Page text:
• Textbook "arbitrage"

     one entrepreneur's method for profit from used books

    "Arbitrage" is a Wall Street word for selling assets (or companies) at a profit at almost the same moment you are buying them at the lower price. The Planet Money episode linked below highlights two entrepreneurs who have applied the concept to used textbook buying and selling on a grand scale. Wildly divergent prices create an opportunity for profit. They call it a "guaranteed" way to double their investment. There is a built-in market for textbooks, and the market is predictable--the schedules of classes describe the market size. The textbooks are very expensive, and the price is very volatile, as the price rises at the beginning of each semester. Editions are current for about three or four years. The entrepreneurs used computer data to find out which textbooks were the most lucrative. 

    The market is changing somewhat for textbooks that have current online content. And more people are getting into the market. But the opportunity exists for those willing to do the research and can manage the logistics. 

    Source: "Episode 581: Free Money" by David Kestenbaum and Jacob Goldstein, NPR: Planet Money, October 18, 2017. (podcast)

    Follow up:

    • What are more lucrative applications of arbitrage? Give several examples. 
    • How do you buy your textbooks? Do you re-sell them? Do you know anyone who has a significant income stream from this business? Either from personal experience, secondhand experience, or by listening to the podcast, describe the advantages and pitfalls of buying and selling used textbooks. 


  • Two bosses at CFPB resolved by court decision

    images of Leandra English and Mick Mulvaney from Heavy.com

    When Richard Cordray resigned last week as head of the Consumer Financial Protection Bureau (CFPB), he followed the law that established the independent consumer watchdog agency: he appointed his deputy director,Leandra English, as acting director. But then President Trump double-appointed his Office of Management and Budget pick, Mick Mulvaney, to the same position, claiming that all agency positions were his to appoint. 

    Ms. English filed a lawsuit on Sunday against both Donald Trump and Mick Mulvaney, seeking a restraining order to block Mulvaney's appointment.  But on Monday, Mr. Mulvaney showed up to work earlier than Ms. English with doughnuts and instructions to staff to ignore Ms. English. 

    The confusion about who should fill the vacancy rests on two laws with conflicting procedures for appointments--one of which may or may not apply to the CFPB (quotations are from the Charlie Savage article linked below):

    • The 2010 Dodd-Frank Act, which created the CFPB as an independent regulating agency said "that the deputy director, who is appointed by the director, 'shall' serve as acting director if that position becomes open." Those supporting this interpretation read the word "shall" to be definite rather than a possible suggestion.
    • The 1998 Vacancies Reform Act--not directed at a specific agency--includes a default position that overlaps Dodd-Frank (that the deputy director should assume the position of acting director). It also, however, "gives presidents the option of instead appointing as acting head any other executive branch official who has already undergone Senate confirmation, as Mr. Mulvaney has. [The Vacancies Reform Act ] procedures are the 'exclusive means' of temporarily filling a position unless another statute expressly designates an acting successor. Since Dodd-Frank does just that, the question is whether the 2010 law superseded the Vacancies Reform Act for the purpose of the Consumer Financial Protection Bureau."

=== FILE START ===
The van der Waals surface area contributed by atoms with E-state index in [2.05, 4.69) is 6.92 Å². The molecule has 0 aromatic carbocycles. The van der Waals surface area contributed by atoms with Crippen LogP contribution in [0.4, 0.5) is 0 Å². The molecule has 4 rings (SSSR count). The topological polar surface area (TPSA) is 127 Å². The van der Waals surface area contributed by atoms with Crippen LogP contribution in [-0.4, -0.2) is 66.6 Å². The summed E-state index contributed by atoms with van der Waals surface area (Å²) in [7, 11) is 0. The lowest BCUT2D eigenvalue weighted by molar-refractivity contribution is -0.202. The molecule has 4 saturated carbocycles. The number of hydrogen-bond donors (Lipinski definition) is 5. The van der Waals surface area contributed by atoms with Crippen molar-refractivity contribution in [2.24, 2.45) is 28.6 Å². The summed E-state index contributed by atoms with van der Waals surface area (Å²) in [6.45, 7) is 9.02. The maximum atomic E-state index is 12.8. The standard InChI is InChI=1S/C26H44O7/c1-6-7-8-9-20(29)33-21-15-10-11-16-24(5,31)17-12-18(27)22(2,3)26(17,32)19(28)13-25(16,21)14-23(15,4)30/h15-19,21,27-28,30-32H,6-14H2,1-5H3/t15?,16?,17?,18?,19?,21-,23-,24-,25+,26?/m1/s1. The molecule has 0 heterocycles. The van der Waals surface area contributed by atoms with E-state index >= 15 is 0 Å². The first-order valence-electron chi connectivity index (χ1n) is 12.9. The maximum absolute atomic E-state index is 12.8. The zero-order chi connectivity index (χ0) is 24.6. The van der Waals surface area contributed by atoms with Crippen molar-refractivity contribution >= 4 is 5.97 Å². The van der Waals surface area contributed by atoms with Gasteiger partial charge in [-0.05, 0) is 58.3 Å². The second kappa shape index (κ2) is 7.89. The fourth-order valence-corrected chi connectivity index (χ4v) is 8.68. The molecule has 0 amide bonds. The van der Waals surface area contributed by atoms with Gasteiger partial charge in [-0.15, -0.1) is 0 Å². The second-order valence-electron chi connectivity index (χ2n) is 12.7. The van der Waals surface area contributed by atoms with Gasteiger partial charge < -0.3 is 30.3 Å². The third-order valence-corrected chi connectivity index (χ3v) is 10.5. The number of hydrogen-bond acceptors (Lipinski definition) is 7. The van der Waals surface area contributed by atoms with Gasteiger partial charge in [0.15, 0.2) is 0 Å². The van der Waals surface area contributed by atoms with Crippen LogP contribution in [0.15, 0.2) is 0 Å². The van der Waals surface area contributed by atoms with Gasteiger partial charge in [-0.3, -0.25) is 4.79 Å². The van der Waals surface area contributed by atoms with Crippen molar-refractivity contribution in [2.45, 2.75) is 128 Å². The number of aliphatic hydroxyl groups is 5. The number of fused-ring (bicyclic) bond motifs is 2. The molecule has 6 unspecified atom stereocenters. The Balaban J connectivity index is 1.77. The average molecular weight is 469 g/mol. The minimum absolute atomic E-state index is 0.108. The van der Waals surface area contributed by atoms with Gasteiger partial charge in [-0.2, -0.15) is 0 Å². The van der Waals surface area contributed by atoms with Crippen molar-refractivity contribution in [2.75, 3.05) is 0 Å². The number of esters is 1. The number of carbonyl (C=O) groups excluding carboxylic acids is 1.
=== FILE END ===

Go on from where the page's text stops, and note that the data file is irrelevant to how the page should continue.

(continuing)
By late on Tuesday, Judge Timothy Kelly ruled that the 1998 law superseded the 2010 Dodd-Frank Act and cleared the way for Mick Mulvaney to head the CFPB.  But it appears that Mulvaney would like to deregulate himself out of the job. Slate cited his testimony to the House Subcommittee on Oversight and Investigations: "I don’t like the fact that CFPB exists, I will be perfectly honest with you.” Mulvaney also co-sponsored HR 3118, a bill to eliminate the CFPB.


    Follow up

    • Who did you want to prevail as head of the CFPB? Why?
    • What might you have done if you reported to the director (or acting director) of the CFPB and you were at work on Monday with two bosses in conflict? If you have been in a situation where you have observed or have been a person reporting to two bosses, discuss the issues that arise as a subordinate. 
    • Listen to these views of the CFPB: The Young Turks interviewing Elizabeth Warren and Ralph Nader on Fox NewsDo either of these interviews help you better understand the Consumer Financial Protection Board? Why or why not? 

  • Responding to the growing backlash regarding sexual harassment claims

     sexual harassment claims on YouTube

    Backlash. The word has a negative connotation, but the phenomenon is almost inevitable--no matter what the topic. But when the topic is sexual harassment, conversations can become so polarizing that "overwhelm" sets in with a vengeance. Lili Loufbourow explains the phenomenon: 

    "With every news story there comes a moment of satiety so absolute that the weight of it trumps any story's actual merits. After everyone reads one too many descriptions of the same incident — whether it's allegations about Russian electoral interference or sexual harassment or rape — a reactionary mood sets in. It's the urge everyone gets as a news cycle crests: That's all very well and good, but come on. Time for the takedown, the pushback, the cooler heads that will reason the volume of the tide away."

    Here's an example of how it happens: